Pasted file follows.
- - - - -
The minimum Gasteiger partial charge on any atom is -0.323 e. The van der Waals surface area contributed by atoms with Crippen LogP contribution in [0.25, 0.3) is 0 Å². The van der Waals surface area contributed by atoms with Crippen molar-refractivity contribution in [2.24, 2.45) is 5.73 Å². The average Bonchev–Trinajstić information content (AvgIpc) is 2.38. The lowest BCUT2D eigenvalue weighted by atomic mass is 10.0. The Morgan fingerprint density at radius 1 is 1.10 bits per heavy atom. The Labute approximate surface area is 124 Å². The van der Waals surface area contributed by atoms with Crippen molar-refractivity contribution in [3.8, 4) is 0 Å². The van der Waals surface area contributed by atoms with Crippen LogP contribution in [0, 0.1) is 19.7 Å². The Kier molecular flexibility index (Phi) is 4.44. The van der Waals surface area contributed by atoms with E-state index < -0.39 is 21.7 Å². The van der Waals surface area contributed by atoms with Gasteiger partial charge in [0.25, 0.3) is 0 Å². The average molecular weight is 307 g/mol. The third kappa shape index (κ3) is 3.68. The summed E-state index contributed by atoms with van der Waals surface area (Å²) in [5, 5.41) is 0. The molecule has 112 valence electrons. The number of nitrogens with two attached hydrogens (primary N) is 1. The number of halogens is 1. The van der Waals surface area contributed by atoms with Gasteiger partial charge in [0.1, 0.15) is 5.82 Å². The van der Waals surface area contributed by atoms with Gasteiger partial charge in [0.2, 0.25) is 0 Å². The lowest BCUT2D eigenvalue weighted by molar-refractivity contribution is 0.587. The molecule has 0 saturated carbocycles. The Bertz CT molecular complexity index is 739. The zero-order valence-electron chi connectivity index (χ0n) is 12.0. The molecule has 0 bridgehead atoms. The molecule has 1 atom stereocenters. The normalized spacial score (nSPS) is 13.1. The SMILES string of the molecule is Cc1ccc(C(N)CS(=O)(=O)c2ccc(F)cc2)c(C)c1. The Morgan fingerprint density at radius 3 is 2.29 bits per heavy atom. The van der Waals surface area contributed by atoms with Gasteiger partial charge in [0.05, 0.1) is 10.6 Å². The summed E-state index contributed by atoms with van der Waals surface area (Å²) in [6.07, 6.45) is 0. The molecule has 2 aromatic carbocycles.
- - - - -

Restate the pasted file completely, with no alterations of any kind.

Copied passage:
The minimum Gasteiger partial charge on any atom is -0.323 e. The van der Waals surface area contributed by atoms with Crippen LogP contribution in [0.25, 0.3) is 0 Å². The van der Waals surface area contributed by atoms with Crippen molar-refractivity contribution in [2.24, 2.45) is 5.73 Å². The average Bonchev–Trinajstić information content (AvgIpc) is 2.38. The lowest BCUT2D eigenvalue weighted by atomic mass is 10.0. The Morgan fingerprint density at radius 1 is 1.10 bits per heavy atom. The Labute approximate surface area is 124 Å². The van der Waals surface area contributed by atoms with Crippen molar-refractivity contribution in [3.8, 4) is 0 Å². The van der Waals surface area contributed by atoms with Crippen LogP contribution in [0, 0.1) is 19.7 Å². The Kier molecular flexibility index (Phi) is 4.44. The van der Waals surface area contributed by atoms with E-state index < -0.39 is 21.7 Å². The van der Waals surface area contributed by atoms with Gasteiger partial charge in [0.25, 0.3) is 0 Å². The average molecular weight is 307 g/mol. The third kappa shape index (κ3) is 3.68. The summed E-state index contributed by atoms with van der Waals surface area (Å²) in [5, 5.41) is 0. The molecule has 112 valence electrons. The number of nitrogens with two attached hydrogens (primary N) is 1. The number of halogens is 1. The van der Waals surface area contributed by atoms with Gasteiger partial charge in [0.1, 0.15) is 5.82 Å². The van der Waals surface area contributed by atoms with Gasteiger partial charge in [0.2, 0.25) is 0 Å². The lowest BCUT2D eigenvalue weighted by molar-refractivity contribution is 0.587. The molecule has 0 saturated carbocycles. The Bertz CT molecular complexity index is 739. The zero-order valence-electron chi connectivity index (χ0n) is 12.0. The molecule has 0 bridgehead atoms. The molecule has 1 atom stereocenters. The normalized spacial score (nSPS) is 13.1. The SMILES string of the molecule is Cc1ccc(C(N)CS(=O)(=O)c2ccc(F)cc2)c(C)c1. The Morgan fingerprint density at radius 3 is 2.29 bits per heavy atom. The van der Waals surface area contributed by atoms with Gasteiger partial charge in [0.05, 0.1) is 10.6 Å². The summed E-state index contributed by atoms with van der Waals surface area (Å²) in [6.07, 6.45) is 0. The molecule has 2 aromatic carbocycles.